In case you missed or just didn’t get enough of last year’s Yayoi Kusama takeover of the Broad, the Marciano Art Foundation has something special for you.
Kusama’s practice is more than just all the infinity. Despite the extreme popularity of her illusionistic mirrored environments, her designs for immersive environments actually stem from her work in painting and sculpture. Her aesthetic is particularly defined by an obsessive love of pattern — especially polka dots.
With All My Love for the Tulips, I Pray Forever (2011) is an expansive, walk-in installation with full-surround floor-to-ceiling architectural treatments and large-scale sculptural objects — potted tulips, to be precise.
Unlike the small-footprint but bigger-on-the-inside illusion of Kusama’s Infinity Room works, this piece occupies quite a large space but gives the optical illusion of compression. If the mirrors made you feel as if you were floating, the red and white polka dot skin makes you feel like you’ve been shrink-rayed down and are walking around inside the cells of a flower.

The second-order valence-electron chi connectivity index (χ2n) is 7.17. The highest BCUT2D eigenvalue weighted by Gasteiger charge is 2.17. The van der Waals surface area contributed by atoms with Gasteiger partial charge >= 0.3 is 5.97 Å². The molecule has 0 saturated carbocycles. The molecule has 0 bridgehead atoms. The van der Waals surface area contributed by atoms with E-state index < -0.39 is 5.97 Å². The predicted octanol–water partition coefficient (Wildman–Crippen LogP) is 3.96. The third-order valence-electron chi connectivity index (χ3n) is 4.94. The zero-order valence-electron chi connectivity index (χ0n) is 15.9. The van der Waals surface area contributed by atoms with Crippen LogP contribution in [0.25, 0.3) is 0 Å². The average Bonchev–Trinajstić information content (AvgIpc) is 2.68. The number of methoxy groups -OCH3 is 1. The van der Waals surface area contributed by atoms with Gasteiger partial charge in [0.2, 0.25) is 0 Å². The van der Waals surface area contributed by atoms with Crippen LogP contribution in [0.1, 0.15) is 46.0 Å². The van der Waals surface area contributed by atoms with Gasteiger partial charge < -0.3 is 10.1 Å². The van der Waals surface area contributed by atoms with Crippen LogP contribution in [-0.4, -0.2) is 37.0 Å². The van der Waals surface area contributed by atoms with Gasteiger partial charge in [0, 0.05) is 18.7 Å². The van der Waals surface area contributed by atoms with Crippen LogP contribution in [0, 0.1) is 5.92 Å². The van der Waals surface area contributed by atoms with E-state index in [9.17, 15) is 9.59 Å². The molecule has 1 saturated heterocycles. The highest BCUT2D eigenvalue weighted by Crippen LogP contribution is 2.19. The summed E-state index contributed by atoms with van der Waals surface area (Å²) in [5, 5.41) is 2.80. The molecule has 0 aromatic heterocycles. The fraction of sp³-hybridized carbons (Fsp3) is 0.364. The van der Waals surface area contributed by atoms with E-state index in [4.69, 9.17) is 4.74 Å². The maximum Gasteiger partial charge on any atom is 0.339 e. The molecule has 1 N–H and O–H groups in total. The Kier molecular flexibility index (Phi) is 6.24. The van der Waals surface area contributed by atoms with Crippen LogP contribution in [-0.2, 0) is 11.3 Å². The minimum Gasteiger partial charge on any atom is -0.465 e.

Made of fiberglass-reinforced plastic, urethane paint, acrylic enamel and acrylic lacquer, the enormous alien flowers (which range from over 7 to almost 10 feet tall) emerge from and disappear into the all-encompassing spotted world of the piece. Despite the structure of “objects in a room,” the installation is considered a single work.
This is the first time the piece is being shown on the West Coast since it debuted at David Zwirner in 2017, which is where the Marciano Foundation acquired it. It will remain installed through at least spring 2019.
Marciano Art Foundation, 4357 Wilshire Blvd., Windsor Square; (424) 204-7555, marcianoartfoundation.org. Thu.-Fri. & Sun., 11 a.m.-5 p.m.; Sat., 10 a.m.-6 p.m.; free, reservation required.